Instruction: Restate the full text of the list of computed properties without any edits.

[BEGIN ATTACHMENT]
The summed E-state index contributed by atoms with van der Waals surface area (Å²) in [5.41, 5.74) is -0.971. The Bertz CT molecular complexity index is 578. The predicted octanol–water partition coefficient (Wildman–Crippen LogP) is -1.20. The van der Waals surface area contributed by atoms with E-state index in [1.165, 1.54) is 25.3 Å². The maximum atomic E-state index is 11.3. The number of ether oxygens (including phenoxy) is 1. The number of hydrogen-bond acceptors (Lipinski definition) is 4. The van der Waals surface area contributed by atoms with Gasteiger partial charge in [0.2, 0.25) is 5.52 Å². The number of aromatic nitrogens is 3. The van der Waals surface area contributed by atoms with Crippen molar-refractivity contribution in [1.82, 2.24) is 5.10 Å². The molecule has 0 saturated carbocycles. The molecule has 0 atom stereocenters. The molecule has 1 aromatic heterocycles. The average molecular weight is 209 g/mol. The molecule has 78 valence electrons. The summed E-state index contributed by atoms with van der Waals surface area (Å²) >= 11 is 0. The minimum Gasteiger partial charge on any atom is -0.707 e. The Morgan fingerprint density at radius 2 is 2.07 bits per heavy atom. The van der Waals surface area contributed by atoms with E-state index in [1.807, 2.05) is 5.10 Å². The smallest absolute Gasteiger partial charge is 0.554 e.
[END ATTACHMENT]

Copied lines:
The summed E-state index contributed by atoms with van der Waals surface area (Å²) in [5.41, 5.74) is -0.971. The Bertz CT molecular complexity index is 578. The predicted octanol–water partition coefficient (Wildman–Crippen LogP) is -1.20. The van der Waals surface area contributed by atoms with E-state index in [1.165, 1.54) is 25.3 Å². The maximum atomic E-state index is 11.3. The number of ether oxygens (including phenoxy) is 1. The number of hydrogen-bond acceptors (Lipinski definition) is 4. The van der Waals surface area contributed by atoms with Gasteiger partial charge in [0.2, 0.25) is 5.52 Å². The number of aromatic nitrogens is 3. The van der Waals surface area contributed by atoms with Crippen molar-refractivity contribution in [1.82, 2.24) is 5.10 Å². The molecule has 0 saturated carbocycles. The molecule has 0 atom stereocenters. The molecule has 1 aromatic heterocycles. The average molecular weight is 209 g/mol. The molecule has 78 valence electrons. The summed E-state index contributed by atoms with van der Waals surface area (Å²) >= 11 is 0. The minimum Gasteiger partial charge on any atom is -0.707 e. The Morgan fingerprint density at radius 2 is 2.07 bits per heavy atom. The van der Waals surface area contributed by atoms with E-state index in [1.807, 2.05) is 5.10 Å². The smallest absolute Gasteiger partial charge is 0.554 e.